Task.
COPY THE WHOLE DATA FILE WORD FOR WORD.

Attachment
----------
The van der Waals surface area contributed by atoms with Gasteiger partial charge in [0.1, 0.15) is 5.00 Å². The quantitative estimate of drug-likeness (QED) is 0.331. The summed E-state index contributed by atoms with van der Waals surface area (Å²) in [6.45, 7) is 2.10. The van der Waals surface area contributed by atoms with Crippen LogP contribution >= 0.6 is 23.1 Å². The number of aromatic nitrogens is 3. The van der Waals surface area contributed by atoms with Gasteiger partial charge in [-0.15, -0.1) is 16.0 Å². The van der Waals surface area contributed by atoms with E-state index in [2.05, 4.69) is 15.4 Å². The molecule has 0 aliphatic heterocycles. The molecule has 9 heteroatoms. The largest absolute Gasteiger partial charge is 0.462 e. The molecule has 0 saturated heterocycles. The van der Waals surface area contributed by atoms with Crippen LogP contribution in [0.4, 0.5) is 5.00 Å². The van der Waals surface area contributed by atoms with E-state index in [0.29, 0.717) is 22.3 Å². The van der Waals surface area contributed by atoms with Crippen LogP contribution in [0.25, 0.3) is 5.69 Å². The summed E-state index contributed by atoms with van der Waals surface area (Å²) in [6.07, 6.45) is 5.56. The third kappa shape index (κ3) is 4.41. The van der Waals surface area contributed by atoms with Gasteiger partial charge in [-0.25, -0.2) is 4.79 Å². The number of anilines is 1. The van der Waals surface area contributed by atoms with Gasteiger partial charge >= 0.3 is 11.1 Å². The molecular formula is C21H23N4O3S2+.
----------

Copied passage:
The van der Waals surface area contributed by atoms with Gasteiger partial charge in [0.1, 0.15) is 5.00 Å². The quantitative estimate of drug-likeness (QED) is 0.331. The summed E-state index contributed by atoms with van der Waals surface area (Å²) in [6.45, 7) is 2.10. The van der Waals surface area contributed by atoms with Crippen LogP contribution >= 0.6 is 23.1 Å². The number of aromatic nitrogens is 3. The van der Waals surface area contributed by atoms with Gasteiger partial charge in [-0.15, -0.1) is 16.0 Å². The van der Waals surface area contributed by atoms with E-state index in [2.05, 4.69) is 15.4 Å². The molecule has 0 aliphatic heterocycles. The molecule has 9 heteroatoms. The largest absolute Gasteiger partial charge is 0.462 e. The molecule has 0 saturated heterocycles. The van der Waals surface area contributed by atoms with Crippen LogP contribution in [0.4, 0.5) is 5.00 Å². The van der Waals surface area contributed by atoms with E-state index in [0.29, 0.717) is 22.3 Å². The van der Waals surface area contributed by atoms with Crippen LogP contribution in [0.25, 0.3) is 5.69 Å². The summed E-state index contributed by atoms with van der Waals surface area (Å²) in [6.07, 6.45) is 5.56. The third kappa shape index (κ3) is 4.41. The van der Waals surface area contributed by atoms with Gasteiger partial charge in [-0.25, -0.2) is 4.79 Å². The number of anilines is 1. The van der Waals surface area contributed by atoms with Gasteiger partial charge >= 0.3 is 11.1 Å². The molecular formula is C21H23N4O3S2+.